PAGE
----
About eight minutes later, still trailing by two goals, the Russians revealed that a creeping sense of panic had entered their ranks. With a little under seven minutes to play in the period, they changed goalies—pulling Varlamov and replacing him with regular starter Sergei Bobrovsky.
Bobrovsky played an outstanding game the rest of the way. He made two spectacular saves in the third period—sprawling across the goal crease to kick-save a shot on each side—which would have put the game on ice for Finland. His effort was not enough, though, as the Russians failed to score again.
Though they had their chances, for Russia it was either one move too many, one pass too many or a brave Fin throwing his body in front of a hurtling puck. At one point, a gorgeous crossing pass from superstar Evgeni Malkin found Andrei Markov in the slot with a chance to score. Markov chose to pass to Radulov alongside the net but the Fins recovered and spilled Radulov before he could even shoot.
Later in the third period, Malkin was denied by Rask on a powerful, wide-open shot from the slot. Russia was thwarted at every opportunity.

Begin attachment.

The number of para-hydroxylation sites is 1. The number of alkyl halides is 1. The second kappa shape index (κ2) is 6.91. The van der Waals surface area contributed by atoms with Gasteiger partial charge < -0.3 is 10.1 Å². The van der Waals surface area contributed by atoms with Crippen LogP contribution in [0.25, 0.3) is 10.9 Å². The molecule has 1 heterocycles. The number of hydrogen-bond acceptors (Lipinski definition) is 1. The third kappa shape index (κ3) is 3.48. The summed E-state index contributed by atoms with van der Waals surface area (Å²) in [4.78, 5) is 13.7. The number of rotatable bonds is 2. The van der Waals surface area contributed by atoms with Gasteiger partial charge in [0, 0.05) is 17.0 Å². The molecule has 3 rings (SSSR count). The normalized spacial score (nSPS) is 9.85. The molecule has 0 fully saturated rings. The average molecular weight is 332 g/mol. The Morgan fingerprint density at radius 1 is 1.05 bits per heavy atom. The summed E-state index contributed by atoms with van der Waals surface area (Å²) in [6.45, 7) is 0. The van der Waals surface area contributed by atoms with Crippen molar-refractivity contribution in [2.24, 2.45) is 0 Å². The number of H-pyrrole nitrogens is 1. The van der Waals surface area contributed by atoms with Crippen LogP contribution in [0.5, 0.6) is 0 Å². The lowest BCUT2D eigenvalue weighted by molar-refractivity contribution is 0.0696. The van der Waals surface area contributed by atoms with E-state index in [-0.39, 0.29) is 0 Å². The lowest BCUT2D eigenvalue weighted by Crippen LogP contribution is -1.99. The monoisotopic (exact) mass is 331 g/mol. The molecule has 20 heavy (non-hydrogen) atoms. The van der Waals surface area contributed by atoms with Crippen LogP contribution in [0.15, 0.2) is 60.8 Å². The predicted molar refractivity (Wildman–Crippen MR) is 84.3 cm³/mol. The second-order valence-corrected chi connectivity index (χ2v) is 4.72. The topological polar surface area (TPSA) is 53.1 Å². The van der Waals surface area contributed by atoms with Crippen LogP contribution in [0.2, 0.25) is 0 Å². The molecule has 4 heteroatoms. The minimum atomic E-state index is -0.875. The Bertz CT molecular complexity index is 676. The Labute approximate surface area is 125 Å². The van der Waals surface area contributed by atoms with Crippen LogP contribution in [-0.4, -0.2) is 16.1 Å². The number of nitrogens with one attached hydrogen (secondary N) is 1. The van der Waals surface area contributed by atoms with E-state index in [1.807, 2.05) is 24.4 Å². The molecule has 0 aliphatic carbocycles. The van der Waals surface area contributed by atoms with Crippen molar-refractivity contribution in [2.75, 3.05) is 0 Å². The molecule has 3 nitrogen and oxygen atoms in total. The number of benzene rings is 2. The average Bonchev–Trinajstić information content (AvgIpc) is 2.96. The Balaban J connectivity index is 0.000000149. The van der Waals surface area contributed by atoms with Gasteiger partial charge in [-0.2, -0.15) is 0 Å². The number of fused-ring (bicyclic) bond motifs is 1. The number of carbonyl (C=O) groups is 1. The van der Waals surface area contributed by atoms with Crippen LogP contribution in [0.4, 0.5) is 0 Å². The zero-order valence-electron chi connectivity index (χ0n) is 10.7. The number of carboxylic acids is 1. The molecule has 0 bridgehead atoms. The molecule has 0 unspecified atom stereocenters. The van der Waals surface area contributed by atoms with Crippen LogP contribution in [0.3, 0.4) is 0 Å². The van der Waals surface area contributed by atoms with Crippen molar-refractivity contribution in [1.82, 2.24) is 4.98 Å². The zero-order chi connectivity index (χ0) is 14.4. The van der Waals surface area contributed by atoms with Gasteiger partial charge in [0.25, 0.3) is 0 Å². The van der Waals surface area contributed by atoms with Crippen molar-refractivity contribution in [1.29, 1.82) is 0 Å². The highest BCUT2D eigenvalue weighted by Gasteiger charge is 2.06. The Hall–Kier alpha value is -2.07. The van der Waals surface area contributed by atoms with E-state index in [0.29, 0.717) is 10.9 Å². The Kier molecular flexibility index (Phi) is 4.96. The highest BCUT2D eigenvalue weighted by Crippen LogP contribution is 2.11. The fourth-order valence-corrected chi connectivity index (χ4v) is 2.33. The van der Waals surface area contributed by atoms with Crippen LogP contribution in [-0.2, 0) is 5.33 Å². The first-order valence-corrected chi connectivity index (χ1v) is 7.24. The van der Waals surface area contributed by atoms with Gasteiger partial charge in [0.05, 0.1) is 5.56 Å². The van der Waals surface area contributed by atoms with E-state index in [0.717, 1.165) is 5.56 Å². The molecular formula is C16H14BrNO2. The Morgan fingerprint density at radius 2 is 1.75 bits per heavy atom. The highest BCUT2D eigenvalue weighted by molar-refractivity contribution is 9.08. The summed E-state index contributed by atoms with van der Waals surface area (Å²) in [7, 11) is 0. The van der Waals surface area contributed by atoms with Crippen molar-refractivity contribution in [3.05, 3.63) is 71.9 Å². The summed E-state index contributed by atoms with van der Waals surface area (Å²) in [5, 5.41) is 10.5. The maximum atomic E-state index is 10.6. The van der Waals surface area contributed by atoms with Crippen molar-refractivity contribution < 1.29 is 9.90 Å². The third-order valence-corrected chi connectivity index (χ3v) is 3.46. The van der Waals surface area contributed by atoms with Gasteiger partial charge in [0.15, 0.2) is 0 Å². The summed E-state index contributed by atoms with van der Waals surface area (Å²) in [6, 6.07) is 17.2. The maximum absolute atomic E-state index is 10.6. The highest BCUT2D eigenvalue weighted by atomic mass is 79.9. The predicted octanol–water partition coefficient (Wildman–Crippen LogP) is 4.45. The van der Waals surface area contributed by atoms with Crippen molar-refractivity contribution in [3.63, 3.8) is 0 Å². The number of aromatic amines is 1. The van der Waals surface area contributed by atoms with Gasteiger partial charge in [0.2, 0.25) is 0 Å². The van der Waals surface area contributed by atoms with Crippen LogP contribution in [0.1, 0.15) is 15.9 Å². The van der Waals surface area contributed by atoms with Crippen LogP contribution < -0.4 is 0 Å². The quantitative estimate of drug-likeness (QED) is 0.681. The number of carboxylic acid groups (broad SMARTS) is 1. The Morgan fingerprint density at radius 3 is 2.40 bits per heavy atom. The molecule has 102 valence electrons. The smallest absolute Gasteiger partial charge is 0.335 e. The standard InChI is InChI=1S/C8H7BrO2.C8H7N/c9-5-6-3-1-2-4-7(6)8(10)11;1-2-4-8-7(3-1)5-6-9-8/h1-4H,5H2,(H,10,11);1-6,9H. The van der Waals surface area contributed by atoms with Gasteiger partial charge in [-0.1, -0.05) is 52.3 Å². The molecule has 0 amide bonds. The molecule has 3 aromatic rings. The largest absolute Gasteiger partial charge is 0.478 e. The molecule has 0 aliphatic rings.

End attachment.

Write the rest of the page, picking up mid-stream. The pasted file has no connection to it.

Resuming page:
At the end of the second period the Russians led the shots on goal tally 24-17, with many quality scoring chances, but the deep sense of frustration was obvious, as they strode to the locker room trailing Finland 3-1.
"It's a day of infamy for Russia," said Milbury. "They won't live this down for a long time."
Mysteriously, he said being knocked from the Russian Olympic games would not bother some players in the least, insinuating they would retreat to their money and their posh lifestyles and quickly forget anything so frivolous as losing a hockey game. But he cited Datsyuk and Kovalchuk by name, and said that things would be different for them.
"A loss like this lasts a lifetime. Some of those guys will be walking down the street in their hometown 10 years from now and wince at the memory of this one."
Finland executed with a cool ease over three periods—calmly breaking the aggressive Russian forecheck, playing intelligently with the puck and never taking any foolish chances. They all sacrificed their bodies when it was called for, and did every little thing there is to do in a hockey game in order to win.
This Nordic country, which counts hockey as its national sport, has earned its place in the semifinals. It is another chance—perhaps the last—to watch the Great Selanne play. For a hockey fan, the entire prospect is one to relish.